29 May 2012
A female Mainland resident who worked illegally in Hong Kong as a post-natal care worker pleaded guilty to one count of breach of condition of stay and was sentenced to two months' imprisonment at Shatin Magistrates' Court today (May 29).
On May 26, the 46-year-old defendant was stopped for further examination at Lo Wu Control Point. During enquiries, she claimed that she was coming to work in Hong Kong as a post-natal care worker. The defendant admitted under caution that she was employed by a local employer and his Mainland wife, who had just given birth to a baby in Hong Kong on May 16. She further said that she was introduced to the local employer via a Mainland post-natal service company. In April 2012, the couple hired the defendant as a post-natal care worker. The defendant accepted the offer and worked in Hong Kong to take care of the employer's wife and her newborn baby during her stay in Hong Kong from May 19 to May 26.
Further investigation into the employer and his wife's suspected offence is continuing.
An Immigration Department spokesman warned that visitors are not allowed to take employment, or establish or join in any business, in Hong Kong without the permission of the Director of Immigration. Offenders are liable to prosecution and upon conviction to a maximum fine of $50,000 and imprisonment for two years.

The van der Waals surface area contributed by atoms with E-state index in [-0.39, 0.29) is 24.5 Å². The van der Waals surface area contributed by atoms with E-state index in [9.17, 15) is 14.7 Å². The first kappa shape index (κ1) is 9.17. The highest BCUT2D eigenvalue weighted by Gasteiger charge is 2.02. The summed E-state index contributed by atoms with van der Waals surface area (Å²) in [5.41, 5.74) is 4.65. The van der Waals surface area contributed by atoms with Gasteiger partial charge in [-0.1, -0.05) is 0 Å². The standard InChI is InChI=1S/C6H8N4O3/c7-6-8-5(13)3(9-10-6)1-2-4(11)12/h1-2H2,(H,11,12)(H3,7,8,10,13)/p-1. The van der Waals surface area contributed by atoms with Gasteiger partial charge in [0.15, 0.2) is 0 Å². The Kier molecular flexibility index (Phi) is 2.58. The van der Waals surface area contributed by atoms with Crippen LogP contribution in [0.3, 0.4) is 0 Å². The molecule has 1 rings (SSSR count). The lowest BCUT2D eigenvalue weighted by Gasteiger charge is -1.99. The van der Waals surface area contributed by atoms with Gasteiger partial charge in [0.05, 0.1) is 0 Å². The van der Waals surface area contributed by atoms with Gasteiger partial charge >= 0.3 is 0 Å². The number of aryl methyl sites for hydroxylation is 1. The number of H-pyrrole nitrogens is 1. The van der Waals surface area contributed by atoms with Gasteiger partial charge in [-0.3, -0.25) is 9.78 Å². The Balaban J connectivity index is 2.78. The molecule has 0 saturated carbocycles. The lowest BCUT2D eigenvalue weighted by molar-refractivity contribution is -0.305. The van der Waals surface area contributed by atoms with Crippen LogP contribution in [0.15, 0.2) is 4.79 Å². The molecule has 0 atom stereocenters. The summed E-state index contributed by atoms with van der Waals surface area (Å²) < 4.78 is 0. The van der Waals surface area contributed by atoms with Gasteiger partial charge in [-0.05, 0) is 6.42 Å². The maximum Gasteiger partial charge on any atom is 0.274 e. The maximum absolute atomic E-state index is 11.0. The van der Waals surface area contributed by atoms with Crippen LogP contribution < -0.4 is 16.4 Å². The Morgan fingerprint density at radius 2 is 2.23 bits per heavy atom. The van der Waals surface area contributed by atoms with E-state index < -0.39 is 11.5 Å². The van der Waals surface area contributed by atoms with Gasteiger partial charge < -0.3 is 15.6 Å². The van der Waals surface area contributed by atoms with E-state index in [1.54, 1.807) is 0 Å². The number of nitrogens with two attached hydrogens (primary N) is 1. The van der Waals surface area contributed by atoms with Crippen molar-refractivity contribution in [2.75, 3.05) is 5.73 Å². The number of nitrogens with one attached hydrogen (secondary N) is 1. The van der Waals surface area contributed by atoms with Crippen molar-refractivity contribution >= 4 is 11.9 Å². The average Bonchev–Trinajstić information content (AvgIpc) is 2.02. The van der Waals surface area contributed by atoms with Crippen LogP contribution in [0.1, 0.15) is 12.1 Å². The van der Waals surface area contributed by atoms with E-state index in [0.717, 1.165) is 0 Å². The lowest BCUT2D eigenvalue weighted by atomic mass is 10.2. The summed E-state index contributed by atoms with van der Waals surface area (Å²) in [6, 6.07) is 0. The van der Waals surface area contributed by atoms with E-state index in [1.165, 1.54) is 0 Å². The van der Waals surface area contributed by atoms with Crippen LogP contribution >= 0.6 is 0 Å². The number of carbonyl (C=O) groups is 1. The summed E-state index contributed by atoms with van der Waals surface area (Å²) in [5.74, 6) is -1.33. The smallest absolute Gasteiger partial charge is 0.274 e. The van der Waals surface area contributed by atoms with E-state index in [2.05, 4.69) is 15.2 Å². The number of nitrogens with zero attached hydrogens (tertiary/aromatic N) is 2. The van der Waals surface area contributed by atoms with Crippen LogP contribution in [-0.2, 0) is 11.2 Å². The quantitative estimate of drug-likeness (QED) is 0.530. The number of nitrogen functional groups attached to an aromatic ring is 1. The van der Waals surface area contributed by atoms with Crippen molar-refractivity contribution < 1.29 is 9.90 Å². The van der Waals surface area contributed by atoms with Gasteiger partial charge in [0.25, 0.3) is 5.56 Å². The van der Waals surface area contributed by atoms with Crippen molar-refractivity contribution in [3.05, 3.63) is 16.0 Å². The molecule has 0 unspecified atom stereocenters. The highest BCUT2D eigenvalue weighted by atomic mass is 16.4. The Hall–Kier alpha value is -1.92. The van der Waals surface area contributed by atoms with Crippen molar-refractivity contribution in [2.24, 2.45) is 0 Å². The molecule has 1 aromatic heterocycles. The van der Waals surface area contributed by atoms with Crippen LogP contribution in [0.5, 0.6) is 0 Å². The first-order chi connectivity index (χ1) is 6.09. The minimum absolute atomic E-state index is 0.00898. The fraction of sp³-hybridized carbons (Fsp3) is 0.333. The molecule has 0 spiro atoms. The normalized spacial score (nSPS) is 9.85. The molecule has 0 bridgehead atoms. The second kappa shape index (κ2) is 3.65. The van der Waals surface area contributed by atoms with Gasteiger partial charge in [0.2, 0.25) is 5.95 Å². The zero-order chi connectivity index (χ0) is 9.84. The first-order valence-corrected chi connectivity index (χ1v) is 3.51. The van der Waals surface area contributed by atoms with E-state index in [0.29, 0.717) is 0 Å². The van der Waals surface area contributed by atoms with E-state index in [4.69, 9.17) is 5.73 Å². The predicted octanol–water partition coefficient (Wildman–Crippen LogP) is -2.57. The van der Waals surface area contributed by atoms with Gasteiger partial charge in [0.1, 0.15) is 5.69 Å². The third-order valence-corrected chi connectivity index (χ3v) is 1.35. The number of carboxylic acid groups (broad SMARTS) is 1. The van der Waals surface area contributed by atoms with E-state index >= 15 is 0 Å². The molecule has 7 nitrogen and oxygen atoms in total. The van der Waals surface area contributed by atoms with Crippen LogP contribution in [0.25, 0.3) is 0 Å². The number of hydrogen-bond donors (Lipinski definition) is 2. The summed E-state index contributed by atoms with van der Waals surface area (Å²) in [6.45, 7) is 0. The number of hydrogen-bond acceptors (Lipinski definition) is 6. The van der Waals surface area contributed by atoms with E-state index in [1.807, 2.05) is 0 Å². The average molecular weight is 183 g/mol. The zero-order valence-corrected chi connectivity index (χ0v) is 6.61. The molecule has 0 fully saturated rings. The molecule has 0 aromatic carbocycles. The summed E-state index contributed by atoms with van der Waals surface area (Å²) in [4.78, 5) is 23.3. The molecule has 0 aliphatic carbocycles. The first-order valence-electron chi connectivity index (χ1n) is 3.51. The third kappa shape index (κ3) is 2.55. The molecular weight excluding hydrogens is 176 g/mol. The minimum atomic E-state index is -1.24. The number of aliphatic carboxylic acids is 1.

The spokesman appealed to employers not to employ illegal workers, warning that it is an offence to employ people who are not lawfully employable. The maximum penalty is a fine of $350,000 and imprisonment for three years. To deter unlawful employment, the High Court laid down a sentencing guideline in 2004 reaffirming that it is a serious offence to employ someone who is not legally employable, and that the employer of an illegal worker should be given an immediate custodial sentence.